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Do Bacteria and Biofilm Play a Role in Double-Capsule Formation around Macrotextured Implants?

Kim, Yeon Soo, M.D., Ph.D.

Plastic and Reconstructive Surgery: October 2018 - Volume 142 - Issue 4 - p 588e-589e
doi: 10.1097/PRS.0000000000004744
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Department of Plastic Surgery, Catholic Kwandong University School of Medicine, International Saint Mary’s Hospital, 25 Simgok-ro, 100 beon-gil, Seo-gu, Incheon 404-834, Republic of Korea, plasticaa@hanmail.net

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Sir:

The following comment refers to the article entitled “Do Bacteria and Biofilm Play a Role in Double-Capsule Formation around Macrotextured Implants?” by Danino et al.1 I read this article with great interest. The authors investigated the inner capsule layer of seven double capsules formed at the interface of macrotextured breast expander implants for bacteria cell size, bacterial density, and biofilm deposition using scanning electron microscopy.

In this article, the authors concluded that biofilm may induce double-capsule formation. However, according to an article written by the same authors,2 the biofilm forms after a capsule is separated from the implant expander shell by mechanical shearing forces in accord with Hall-Findlay.3 These articles show contrary results in time sequences of biofilm and double-capsule formation. I would like to hear the authors’ explanation concerning these contrary results.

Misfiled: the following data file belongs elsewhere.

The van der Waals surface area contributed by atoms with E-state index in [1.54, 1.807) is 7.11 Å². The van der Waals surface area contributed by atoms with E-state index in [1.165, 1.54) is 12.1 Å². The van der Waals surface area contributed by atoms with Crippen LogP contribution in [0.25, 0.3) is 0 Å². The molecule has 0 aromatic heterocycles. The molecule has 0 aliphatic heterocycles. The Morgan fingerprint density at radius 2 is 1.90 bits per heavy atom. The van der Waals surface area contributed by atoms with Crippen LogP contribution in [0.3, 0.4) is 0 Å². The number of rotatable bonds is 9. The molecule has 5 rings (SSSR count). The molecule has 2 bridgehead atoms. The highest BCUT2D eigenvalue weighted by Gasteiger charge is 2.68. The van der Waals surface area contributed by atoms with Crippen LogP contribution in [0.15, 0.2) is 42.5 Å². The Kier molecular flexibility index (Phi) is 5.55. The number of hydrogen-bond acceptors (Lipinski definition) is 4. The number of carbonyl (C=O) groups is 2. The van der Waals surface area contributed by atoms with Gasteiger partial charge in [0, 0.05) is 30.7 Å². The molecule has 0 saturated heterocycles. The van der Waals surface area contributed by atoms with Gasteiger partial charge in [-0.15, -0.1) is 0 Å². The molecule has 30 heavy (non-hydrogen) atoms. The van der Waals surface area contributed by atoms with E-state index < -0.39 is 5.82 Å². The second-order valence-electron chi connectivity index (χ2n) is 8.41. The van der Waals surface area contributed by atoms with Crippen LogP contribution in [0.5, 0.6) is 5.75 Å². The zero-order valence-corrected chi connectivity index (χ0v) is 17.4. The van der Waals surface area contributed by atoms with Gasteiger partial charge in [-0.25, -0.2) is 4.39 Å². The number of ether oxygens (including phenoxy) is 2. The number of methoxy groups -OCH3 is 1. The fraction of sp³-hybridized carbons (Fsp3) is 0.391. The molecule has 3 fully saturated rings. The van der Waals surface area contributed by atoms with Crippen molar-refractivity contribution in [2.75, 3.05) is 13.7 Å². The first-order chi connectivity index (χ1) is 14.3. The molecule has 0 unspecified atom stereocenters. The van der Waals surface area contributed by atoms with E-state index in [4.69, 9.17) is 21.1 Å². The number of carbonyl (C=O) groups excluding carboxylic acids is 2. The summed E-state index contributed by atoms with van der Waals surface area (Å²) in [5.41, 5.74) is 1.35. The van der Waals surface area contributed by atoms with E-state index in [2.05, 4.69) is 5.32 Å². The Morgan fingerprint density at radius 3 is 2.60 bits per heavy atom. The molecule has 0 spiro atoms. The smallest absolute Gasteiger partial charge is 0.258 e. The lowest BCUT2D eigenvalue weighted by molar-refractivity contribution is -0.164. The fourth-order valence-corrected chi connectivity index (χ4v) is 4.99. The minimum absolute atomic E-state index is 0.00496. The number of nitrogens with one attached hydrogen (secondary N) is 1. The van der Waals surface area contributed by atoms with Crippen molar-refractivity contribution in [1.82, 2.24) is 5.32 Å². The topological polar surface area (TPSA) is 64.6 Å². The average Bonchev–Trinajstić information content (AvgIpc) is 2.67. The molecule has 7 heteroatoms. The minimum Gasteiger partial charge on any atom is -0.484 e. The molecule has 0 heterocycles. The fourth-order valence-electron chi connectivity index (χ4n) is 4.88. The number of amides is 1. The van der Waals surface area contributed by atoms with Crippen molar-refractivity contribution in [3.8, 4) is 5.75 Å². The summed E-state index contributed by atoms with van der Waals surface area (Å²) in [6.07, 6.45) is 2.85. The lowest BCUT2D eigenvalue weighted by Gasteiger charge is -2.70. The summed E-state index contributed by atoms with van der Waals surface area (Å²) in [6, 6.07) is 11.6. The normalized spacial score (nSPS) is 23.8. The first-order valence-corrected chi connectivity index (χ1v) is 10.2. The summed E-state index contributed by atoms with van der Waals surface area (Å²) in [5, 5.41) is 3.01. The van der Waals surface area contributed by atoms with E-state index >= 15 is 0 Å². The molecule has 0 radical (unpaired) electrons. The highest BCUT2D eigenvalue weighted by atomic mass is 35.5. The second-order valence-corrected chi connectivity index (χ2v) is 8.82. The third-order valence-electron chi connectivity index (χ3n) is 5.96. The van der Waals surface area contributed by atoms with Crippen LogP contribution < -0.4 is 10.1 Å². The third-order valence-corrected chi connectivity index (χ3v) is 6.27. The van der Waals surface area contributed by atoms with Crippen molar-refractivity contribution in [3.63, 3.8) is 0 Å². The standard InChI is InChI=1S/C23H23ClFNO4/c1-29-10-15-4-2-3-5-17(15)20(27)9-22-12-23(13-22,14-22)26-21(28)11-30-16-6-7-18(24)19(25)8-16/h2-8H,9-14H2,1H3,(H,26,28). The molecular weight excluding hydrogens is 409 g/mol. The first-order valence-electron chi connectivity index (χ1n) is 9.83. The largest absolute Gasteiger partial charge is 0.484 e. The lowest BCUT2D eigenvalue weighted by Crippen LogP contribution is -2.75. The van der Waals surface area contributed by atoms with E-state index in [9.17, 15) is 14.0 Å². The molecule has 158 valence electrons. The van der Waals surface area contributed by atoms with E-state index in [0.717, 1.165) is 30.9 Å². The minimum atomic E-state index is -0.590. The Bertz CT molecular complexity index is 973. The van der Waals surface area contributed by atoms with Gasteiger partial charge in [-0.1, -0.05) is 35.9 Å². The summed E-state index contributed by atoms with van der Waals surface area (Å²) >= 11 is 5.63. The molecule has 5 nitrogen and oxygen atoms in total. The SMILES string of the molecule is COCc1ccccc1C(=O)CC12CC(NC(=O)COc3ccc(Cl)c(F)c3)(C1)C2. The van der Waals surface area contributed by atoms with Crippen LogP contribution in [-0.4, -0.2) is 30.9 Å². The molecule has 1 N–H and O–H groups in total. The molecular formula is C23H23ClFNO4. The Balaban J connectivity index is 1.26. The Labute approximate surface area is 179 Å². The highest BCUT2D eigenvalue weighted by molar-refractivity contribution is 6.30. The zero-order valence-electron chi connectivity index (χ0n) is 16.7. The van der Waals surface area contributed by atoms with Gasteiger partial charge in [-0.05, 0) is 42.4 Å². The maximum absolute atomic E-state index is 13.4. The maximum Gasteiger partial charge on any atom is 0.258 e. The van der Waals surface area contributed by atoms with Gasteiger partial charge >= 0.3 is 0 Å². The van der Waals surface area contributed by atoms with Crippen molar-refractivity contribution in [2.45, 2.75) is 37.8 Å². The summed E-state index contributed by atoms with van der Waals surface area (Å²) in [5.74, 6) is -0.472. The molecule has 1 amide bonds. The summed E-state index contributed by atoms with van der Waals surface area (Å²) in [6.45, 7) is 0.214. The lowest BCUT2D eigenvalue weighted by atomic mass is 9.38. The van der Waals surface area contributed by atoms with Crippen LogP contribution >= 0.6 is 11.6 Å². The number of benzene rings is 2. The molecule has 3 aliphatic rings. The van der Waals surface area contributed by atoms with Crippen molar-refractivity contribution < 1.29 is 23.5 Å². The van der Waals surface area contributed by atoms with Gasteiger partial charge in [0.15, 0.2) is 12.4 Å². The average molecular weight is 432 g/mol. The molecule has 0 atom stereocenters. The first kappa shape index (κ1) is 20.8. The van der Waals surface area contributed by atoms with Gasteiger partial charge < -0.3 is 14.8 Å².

I am not sure whether we can interpret their data as supporting a hypothesis that biofilm can lead to double-capsule formation. It is hard to believe the authors’ explanation that biofilm causes double-capsule formation by affecting the immune system, weakening capsule strength, and facilitating delamination of extracellular matrix.1

Many articles related to formation of biofilm show that biofilm is found ubiquitously even in smooth-surface implants and in macrotextured implants.4,5 Considering these findings, the authors’ conclusion that biofilm is the culprit of double- capsule formation in macrotextured implants may be hasty. We need more supporting evidence to reach a conclusion concerning the role of biofilm in double-capsule formation. I would be grateful if they would share their opinions in detail.

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DISCLOSURE

The author has no financial conflict of interest to disclose in relation to the content of this communication.

Yeon Soo Kim, M.D., Ph.D.Department of Plastic SurgeryCatholic Kwandong University School of MedicineInternational Saint Mary’s Hospital25 Simgok-ro, 100 beon-gilSeo-gu, Incheon 404-834, Republic of Koreaplasticaa@hanmail.net

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REFERENCES

1. Danino MA, Nizard N, Paek LS, Govshievich A, Giot JP. Do bacteria and biofilm play a role in double-capsule formation around macrotextured implants? Plast Reconstr Surg. 2017;140:878883.
2. Paek LS, Giot JP, Tétreault-Paquin JO, St-Jacques S, Nelea M, Danino MA. The impact of postoperative expansion initiation timing on breast expander capsular characteristics: A prospective combined clinical and scanning electron microscopy study. Plast Reconstr Surg. 2015;135:967974.
3. Hall-Findlay EJ. Breast implant complication review: Double capsules and late seromas. Plast Reconstr Surg. 2011;127:5666.
4. Hu H, Jacombs A, Vickery K, Merten SL, Pennington DG, Deva AK. Chronic biofilm infection in breast implants is associated with an increased T-cell lymphocytic infiltrate: Implications for breast implant-associated lymphoma. Plast Reconstr Surg. 2015;135:319329.
5. Ajdic D, Zoghbi Y, Gerth D, Panthaki ZJ, Thaller S. The relationship of bacterial biofilms and capsular contracture in breast implants. Aesthet Surg J. 2016;36:297309.
Copyright © 2018 by the American Society of Plastic Surgeons